County Councillor for Gartree
FREE TREE AND HEDGE SCHEME
Leicestershire County Council has once again teamed up with the Woodland Trust to offer free tree and hedgerow packs. Designed to help renew and restore existing woodland and vegetation, as well as replacing trees which have been affected by diseases such as ash dieback.
Each free tree pack includes 50 native trees. A mix of oak, wild cherry, crab apple, field maple and hazel, as well as tree guards and stakes. The hedgerow packs are made up of 250 native trees and shrubs. Includes a mix of hawthorn, hazel, field maple and oaks to plant at regular intervals along the hedgerow.
Each hedgerow pack is enough to create a 50m-long hedge at five plants per metre. The tree packs are being made available to anyone who lives in Leicestershire with suitable areas of land to plant. Including community groups, parish councils and schools, as well as landowners and farmers. Eligible applicants are now being invited to register for their free tree and hedgerow packs. Helping the County Council reach its target of helping to plant 700,000 trees. That’s one for every person in Leicestershire!
Anyone who would like to apply for a free tree or hedgerow pack is asked to register by
emailing email@example.com. Email your name, email address, phone number and planting location. Closing date for applications is 31 October.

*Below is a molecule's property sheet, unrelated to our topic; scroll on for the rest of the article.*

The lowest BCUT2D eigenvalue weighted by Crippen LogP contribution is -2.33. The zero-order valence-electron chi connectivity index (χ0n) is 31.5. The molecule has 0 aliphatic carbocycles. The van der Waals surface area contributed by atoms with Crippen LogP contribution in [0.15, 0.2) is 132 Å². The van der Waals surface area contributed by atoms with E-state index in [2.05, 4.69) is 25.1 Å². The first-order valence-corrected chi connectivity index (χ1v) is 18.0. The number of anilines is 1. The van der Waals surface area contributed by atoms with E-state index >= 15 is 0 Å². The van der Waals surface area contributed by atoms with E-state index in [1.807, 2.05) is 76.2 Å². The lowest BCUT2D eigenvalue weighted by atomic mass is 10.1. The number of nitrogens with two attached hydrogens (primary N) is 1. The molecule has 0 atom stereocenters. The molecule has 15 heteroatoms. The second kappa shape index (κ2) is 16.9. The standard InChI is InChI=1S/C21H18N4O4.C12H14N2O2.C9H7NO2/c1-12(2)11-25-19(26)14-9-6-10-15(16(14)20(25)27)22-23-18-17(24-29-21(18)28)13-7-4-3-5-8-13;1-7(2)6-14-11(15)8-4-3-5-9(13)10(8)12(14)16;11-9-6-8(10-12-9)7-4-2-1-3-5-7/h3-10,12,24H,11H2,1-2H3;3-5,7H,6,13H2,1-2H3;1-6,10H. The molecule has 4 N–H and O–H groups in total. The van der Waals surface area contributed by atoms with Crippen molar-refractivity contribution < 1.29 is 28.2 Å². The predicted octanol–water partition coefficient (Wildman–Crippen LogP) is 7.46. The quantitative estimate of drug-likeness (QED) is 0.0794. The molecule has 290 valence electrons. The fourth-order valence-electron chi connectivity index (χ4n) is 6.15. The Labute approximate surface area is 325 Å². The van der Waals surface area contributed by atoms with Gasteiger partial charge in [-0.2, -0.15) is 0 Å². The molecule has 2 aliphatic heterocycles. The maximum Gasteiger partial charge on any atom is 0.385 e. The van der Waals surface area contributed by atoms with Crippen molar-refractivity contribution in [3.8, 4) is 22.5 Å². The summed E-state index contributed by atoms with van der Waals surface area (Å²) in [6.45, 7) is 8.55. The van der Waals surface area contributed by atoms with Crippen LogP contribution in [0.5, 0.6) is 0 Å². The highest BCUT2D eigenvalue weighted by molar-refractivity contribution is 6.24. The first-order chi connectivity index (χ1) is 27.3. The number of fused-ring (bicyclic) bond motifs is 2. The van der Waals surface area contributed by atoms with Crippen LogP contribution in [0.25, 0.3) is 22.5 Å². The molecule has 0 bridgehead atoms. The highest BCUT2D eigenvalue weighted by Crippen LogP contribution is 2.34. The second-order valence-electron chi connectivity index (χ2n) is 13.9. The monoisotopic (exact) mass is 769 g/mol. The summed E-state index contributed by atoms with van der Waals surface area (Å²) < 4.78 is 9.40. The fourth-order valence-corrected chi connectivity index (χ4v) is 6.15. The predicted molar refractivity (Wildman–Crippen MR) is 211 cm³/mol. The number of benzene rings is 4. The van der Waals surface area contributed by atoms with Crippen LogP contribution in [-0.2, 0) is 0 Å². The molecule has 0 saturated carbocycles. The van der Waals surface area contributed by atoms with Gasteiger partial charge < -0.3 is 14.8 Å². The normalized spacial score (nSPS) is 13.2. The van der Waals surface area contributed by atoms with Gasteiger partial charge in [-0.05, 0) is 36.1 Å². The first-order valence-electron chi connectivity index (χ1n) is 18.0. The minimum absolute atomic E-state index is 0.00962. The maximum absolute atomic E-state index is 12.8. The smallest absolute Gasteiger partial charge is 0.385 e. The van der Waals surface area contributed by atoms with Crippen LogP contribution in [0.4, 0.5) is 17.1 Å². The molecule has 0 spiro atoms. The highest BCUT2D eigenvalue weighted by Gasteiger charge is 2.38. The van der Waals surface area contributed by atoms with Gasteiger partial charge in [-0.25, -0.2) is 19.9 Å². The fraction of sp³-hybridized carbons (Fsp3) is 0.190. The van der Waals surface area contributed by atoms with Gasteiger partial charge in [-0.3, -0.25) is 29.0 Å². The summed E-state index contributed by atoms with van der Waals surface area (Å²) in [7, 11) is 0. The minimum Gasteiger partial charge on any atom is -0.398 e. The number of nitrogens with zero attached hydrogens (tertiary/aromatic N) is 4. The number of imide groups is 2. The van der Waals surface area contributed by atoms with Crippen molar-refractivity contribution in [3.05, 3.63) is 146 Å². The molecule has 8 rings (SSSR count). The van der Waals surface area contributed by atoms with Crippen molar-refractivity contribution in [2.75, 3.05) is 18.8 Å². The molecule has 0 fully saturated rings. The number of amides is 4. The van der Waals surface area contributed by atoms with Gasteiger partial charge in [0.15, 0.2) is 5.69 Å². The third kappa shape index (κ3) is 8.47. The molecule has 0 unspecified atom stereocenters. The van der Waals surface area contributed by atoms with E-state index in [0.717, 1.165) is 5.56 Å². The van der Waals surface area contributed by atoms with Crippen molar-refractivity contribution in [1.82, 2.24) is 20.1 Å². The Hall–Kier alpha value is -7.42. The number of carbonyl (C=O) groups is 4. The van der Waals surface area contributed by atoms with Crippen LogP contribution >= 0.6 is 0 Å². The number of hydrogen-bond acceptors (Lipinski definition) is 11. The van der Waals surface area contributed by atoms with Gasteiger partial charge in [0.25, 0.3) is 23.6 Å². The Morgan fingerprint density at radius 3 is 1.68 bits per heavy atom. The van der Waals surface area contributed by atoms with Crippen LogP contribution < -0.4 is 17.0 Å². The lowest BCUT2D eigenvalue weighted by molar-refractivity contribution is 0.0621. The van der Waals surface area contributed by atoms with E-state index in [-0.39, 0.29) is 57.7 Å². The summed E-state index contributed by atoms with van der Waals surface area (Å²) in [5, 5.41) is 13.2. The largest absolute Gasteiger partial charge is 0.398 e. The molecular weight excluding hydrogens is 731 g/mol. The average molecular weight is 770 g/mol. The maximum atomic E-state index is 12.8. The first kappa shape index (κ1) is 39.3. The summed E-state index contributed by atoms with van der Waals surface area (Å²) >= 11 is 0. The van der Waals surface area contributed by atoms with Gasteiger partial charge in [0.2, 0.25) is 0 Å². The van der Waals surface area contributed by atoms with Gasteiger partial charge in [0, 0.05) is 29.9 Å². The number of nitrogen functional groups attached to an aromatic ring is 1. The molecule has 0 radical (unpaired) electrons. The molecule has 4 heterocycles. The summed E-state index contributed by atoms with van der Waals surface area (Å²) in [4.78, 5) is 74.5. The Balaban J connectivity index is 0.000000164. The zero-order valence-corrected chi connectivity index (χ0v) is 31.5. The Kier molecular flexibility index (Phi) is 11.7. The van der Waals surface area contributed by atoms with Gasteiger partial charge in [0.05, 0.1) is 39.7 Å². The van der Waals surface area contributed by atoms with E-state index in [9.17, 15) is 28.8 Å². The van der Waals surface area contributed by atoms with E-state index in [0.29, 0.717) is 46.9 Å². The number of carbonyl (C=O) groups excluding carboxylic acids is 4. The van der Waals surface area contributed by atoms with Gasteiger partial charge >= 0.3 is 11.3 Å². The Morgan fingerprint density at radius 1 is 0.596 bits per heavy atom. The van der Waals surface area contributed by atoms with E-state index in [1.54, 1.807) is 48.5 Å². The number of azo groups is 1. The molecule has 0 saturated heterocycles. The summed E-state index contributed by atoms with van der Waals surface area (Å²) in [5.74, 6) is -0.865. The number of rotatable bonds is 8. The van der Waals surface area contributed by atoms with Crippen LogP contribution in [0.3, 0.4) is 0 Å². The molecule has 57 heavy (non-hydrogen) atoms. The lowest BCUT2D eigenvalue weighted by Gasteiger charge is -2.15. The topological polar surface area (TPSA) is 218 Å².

PHYSICAL ACTIVITY PROGRAMMES
Leicestershire County Council has a duty to improve the health of people living in Leicestershire. The Council has recently launched a consultation on proposed changes to their physical activity programmes. In Leicestershire, 1 in 4 adults (21-26%) do less than 30 minutes of physical activity per week (are inactive). Whereas 1 in 3 residents do not meet the Chief Medical Officer guidelines for physical activity (150 minutes per week of moderate to vigorous physical activity).
Like many across the country, Leicestershire County Council is facing growing financial pressure alongside increasing demand. So needing to make difficult decisions regarding the services provided. The Council is proposing that the Public Health funding for physical activity will target those that are most likely to be inactive or have long term health conditions as this is a key priority.
Have your say before midnight on Wednesday 1 November. Go to surveys.leics.gov.uk/snapwebhost/s.asp?k=169288253043
THE COB WALL, 70 HIGH STREET
The listed mud wall on the High Street in Kibworth Beauchamp used to be part of a thatched cottage. The pavement is currently blocked off to pedestrians for safety reasons pending the wall being made safe. The owner has put apologies and an explanation onto the Kibworth and Smeeton Information Exchange FaceBook group. Their planning application to have the wall removed and replaced with a brick wall was withdrawn after objections from conservationists including the Society for the Preservation of Ancient Buildings (SPAB).
THE BANK ROUNDABOUT WALL
Although the granite stone wall of the roundabout has had a few knocks previously, the main damage was caused by a commercial bus several months ago. The County Council confirmed they would be claiming off the bus company’s insurance and so the task has been left for them to resolve. The majority of the loose granite stones have been stored securely by the parish grounds team to be returned when the wall is being repaired.
County engineers are booked to repair the wall from 16 October. This is the start of half-term so no school buses. There will be some restrictions to driving around the roundabout. Also possible traffic light controls, so please be patient while the work is carried out.